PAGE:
"Among Cooper's aims in becoming a journalist were to reveal the atrocities committed in her native country. With amazing forthrightness, she has done so, delivering an eloquent, if painful, history of the African migratory experience."
Cooper, a New York Timesdiplomatic correspondent, writes of her life as a privileged Liberian ultimately forced to emigrate to the United States. Sometimes humorous, at other times shocking, she is always engaging and informative although not highly reflective. Cooper describes her comfortable life in an elite Liberian family, introducing her relatives, the family servants, and Liberian language, culture, and society. In 1980, when she was a teenager, Samuel Kanyon Doe's coup d'état ended it all. The horrors of those times-the televised executions (whose victims included friends and relatives), the rapes (of her mother and schoolmates), and the recruitment of children as soldiers-are all clearly rendered. The most compelling chapters in Cooper's memoir, which goes up to her revisiting Liberia in 2003, profile a Liberian named Eunice whose tribe was living in the country when Cooper's American ancestors arrived. Her parents took in Eunice as a companion for Helene, and they became lifelong friends. Eunice's life swung from poverty to wealth (with the Coopers) and back to poverty (when the Coopers moved to America); why she did not go with them is not clear. A great book discussion selection; recommended for academic and public libraries. [See Prepub Alert, LJ1/08.]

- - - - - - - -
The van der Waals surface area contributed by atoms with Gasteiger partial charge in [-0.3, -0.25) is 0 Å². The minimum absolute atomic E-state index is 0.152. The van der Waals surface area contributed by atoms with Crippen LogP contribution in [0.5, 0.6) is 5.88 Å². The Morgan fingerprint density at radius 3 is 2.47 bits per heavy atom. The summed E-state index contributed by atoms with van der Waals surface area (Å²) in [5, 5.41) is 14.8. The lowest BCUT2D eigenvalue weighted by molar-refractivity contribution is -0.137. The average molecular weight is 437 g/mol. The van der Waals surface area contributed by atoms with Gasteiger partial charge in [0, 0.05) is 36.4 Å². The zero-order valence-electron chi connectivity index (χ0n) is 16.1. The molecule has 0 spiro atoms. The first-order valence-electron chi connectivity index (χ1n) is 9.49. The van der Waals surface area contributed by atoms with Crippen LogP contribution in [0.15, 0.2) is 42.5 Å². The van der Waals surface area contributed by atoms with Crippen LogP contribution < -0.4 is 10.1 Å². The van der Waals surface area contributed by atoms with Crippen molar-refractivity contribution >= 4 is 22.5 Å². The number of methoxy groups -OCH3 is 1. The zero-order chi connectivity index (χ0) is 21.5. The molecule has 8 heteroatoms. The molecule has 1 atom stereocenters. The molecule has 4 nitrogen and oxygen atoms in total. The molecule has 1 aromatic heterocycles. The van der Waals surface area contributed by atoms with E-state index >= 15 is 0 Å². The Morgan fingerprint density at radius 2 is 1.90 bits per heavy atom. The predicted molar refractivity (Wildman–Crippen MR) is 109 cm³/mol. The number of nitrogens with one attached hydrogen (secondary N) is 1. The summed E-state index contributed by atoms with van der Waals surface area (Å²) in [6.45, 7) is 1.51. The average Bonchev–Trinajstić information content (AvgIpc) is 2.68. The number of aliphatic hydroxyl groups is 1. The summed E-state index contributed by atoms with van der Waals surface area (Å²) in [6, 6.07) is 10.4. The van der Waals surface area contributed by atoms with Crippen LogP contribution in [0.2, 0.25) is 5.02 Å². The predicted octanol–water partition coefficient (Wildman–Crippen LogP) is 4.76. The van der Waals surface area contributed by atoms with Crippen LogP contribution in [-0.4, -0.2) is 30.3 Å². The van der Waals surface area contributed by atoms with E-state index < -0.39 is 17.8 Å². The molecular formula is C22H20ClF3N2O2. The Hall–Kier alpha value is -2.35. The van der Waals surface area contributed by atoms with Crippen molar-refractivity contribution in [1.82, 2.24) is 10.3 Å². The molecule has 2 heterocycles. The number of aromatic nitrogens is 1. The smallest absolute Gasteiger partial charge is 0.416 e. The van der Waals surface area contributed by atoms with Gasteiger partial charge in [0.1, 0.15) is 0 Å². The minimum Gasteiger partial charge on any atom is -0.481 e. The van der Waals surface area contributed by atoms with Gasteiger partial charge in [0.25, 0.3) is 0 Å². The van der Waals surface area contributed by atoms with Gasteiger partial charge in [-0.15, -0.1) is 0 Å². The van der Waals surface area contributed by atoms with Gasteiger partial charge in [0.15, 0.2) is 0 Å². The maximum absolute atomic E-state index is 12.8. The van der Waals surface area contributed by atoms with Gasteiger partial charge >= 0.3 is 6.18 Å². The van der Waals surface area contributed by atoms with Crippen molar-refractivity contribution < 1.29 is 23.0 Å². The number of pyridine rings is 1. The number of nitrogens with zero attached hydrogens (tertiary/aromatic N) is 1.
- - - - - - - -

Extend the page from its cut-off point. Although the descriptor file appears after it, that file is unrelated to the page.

A contemplative memoir of a privileged life in a poor place. The house of the title stood, and perhaps still stands, 11 miles from Monrovia, the capital of Liberia. Born there in 1966, New York Times special correspondent Cooper (whose beat is now Condoleezza Rice) had the run of that "perfect and perfectly grand paradise," with its five bedrooms and three bathrooms and baby grand piano, all "protected from the ravages of West African squalor and poverty by central air-conditioning, strategically placed coconut trees, and a private water well." Yet, though perched on a hill above the rest, the house was no fortress. As Cooper writes, it was a magnet for rogues-burglars, that is, as distinct from thieves, who "worked for the government and stole money from the public treasury." Lighter-skinned than many of her compatriots, Cooper was also an "Honorable," one of the ethnic and social elite who lorded it over the poorer "Country" people of Liberia. A Country man with a Harvard doctorate, notes the author, would still rank below an Honorable "with a two-bit degree from some community college in Memphis, Tennessee." In childhood games, it was the Honorables who got to shoot the Country people, and the Country people who got to play dead. Such are the perfect ingredients for a civil war, and civil war is what came. When it did, led by Master Sergeant Samuel Kanyon Doe, members of Cooper's family were killed, her mother raped, an adopted sister lost, her family scattered and sent into exile in America. These terrible events occur at the book's midpoint. What remains-rendered with aching nostalgia and wonderful language ("Wartime come, when they be evacuating people, you will be glad I not tryinto get on no helicopter in heels")-is a voyage of return, through which the author seeks to recover the past and to find that missing sister, even as the war deepens over the years to come. Elegant and eloquent, and full of news from places about which we know too little.